Welcome to Kristen's and my brand new blog for, but not limited to, movies. As the State of Union drones on in the background we will review Extremely Loud & Incredibly Close. Our first viewing of the new year was a good one. Today the Oscar nominations (http://oscar.go.com/nominees) were announced, and Extremely Loud & Incredibly Close was on the list for Best Picture. If I had seen this before I made my Best/Worst of 2011, this movie would have been at the top.
Having never read the novel by Jonathan Safran Foer, I was only going with the knowledge that it had something to do with 9/11. The events of 9/11 were but a backdrop to this story. This was a story of loss, guilt, and retrieval. A beloved father and husband played by Tom Hanks died in the Twin Tower attacks on 9/11. You are introduced to him as a devoted and steadfast father. A year after the tragedy, a secret of that tragic day still haunting the son, Oskar, played by Thomas Horn, is introduced to a new secret in the form of a key. This one little insignificant object brings Oskar into a whole new realm. His character is introduced to The Renter, played by Oscar nominee Max von Sydow, every corner of the 5 boroughs, and his instability in dealing with life, which throws his neurosis into overload. At times his Asperger's-like symptoms honestly make me want to throttle him. His attitude and demeanor are implausibly accepted throughout his search. But once the secret of the key and the guilt of his own secret are expelled and relieved, a normalcy and compassion returns in time to mark some touching and poignant scenes between him and his mother, played by Sandra Bullock.
During one of those scenes, an actual deafening silence filled the theater. I appreciated this, and it was exactly what the scene needed. If you do not shed a tear during that, please go and make sure you have a heart. I would like to say I am appreciative of Tom Hanks not cluttering this film with himself, and letting it be. Max von Sydow played an interesting role where he was a mute, but the communication flowed seamlessly. Also the lack of backstory for his character felt right for me. The director Stephen Daldry wanted to tell Oskars story, not the entire familys. The adaptation worked. A definite contender and smart choice.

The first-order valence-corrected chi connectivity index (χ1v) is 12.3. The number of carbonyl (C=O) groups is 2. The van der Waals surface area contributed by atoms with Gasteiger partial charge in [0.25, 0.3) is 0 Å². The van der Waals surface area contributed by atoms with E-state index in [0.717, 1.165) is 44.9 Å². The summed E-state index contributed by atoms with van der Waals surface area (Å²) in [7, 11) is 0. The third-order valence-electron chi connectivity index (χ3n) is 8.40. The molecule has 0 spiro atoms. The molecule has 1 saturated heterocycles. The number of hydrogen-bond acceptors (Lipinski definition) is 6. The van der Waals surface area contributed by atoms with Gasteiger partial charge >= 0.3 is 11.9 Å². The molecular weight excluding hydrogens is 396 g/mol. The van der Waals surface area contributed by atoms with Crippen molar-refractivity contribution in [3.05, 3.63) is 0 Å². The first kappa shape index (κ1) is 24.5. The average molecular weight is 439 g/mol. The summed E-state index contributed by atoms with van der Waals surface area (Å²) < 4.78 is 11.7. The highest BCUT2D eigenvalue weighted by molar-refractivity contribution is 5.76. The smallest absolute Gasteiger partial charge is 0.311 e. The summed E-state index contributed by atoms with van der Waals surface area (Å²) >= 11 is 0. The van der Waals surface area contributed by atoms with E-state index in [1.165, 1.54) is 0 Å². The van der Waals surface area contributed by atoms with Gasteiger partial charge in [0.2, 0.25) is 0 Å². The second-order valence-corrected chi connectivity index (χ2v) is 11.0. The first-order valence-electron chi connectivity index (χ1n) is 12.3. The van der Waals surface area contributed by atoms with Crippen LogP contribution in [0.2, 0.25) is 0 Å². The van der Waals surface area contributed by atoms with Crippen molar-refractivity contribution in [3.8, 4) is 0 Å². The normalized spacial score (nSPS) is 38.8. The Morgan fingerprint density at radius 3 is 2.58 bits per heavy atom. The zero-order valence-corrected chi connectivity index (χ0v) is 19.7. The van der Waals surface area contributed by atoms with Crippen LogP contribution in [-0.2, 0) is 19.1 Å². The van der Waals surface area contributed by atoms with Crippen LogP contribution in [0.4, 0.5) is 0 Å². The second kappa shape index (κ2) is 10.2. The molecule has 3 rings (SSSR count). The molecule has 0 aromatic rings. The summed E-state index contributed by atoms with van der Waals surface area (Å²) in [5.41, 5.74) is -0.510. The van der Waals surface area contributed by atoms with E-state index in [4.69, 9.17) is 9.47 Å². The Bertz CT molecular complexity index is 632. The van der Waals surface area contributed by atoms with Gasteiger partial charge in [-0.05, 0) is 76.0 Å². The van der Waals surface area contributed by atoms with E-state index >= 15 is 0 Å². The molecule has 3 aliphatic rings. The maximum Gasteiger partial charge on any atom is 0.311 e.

Those having experienced loss of any magnitude, especially those on a close and personal level, will leave being touched and understood.
I'm coming from a slightly different perspective, having read the novel over the course of two days, only a couple of weeks back, and falling completely under its spell. I knew that what I was doing was probably putting a serious damper on my moviegoing experience, but I went ahead and did it anyway because I just love to be able to go around saying, "I haven't seen it yet, but I've read the book." So as it tends to go, I liked Extremely Loud & Incredibly Close, but it did not quite meet my expectations.
It goes without saying that the book is always better than the movie, but some stories just work better as books. This is one. For starters, I have a general disdain for films that rely heavily on voiceovers. I have the book to tell me the story; I want the movie to show me the story. That being said, the few times this film does allow the images to speak for themselves, it’s stunning.
The character of Oskar is also much easier to take on the page than on the screen. Reading the book, I was thinking "Asperger's?" but Foer never explicitly says this. Mentioning his inconclusive diagnosis in the movie made Oskar much more sympathetic (though he still grates on the nerves).
Final thoughts:- Max von Sydow’s Supporting Actor nomination goes to show how much he was able to convey with very little screen time and not a single spoken line. You end up wanting to know more about him but get the idea that it is essential to his character that he be kept shrouded in mystery. It’s not. Read the book, and you’ll know his entire story, and it’s just as compelling as Oskar’s (and a perfect parallel to it). I would have loved to see his survival of the Dresden bombing, and his tortured romance with Oskar's grandmother (who also could have been much more developed), unfold on the screen.
- I know Sandra Bullock already had her year with The Blind Side, but her performance here was another highlight. Heartbreaking and pretty much what makes the movie at all Oscar-worthy to begin with.-Was that Jonathan Safran Foer on the subway?
I guess all I can say is that this was a lovely supplement to the novel. As with all movies adapted from books, I wanted more. What both the book and the movie captured beautifully was the reminder that life is fragile, and the moments we have with our loved ones are finite. Both leave you wanting to grab on to the person you love most and not let go.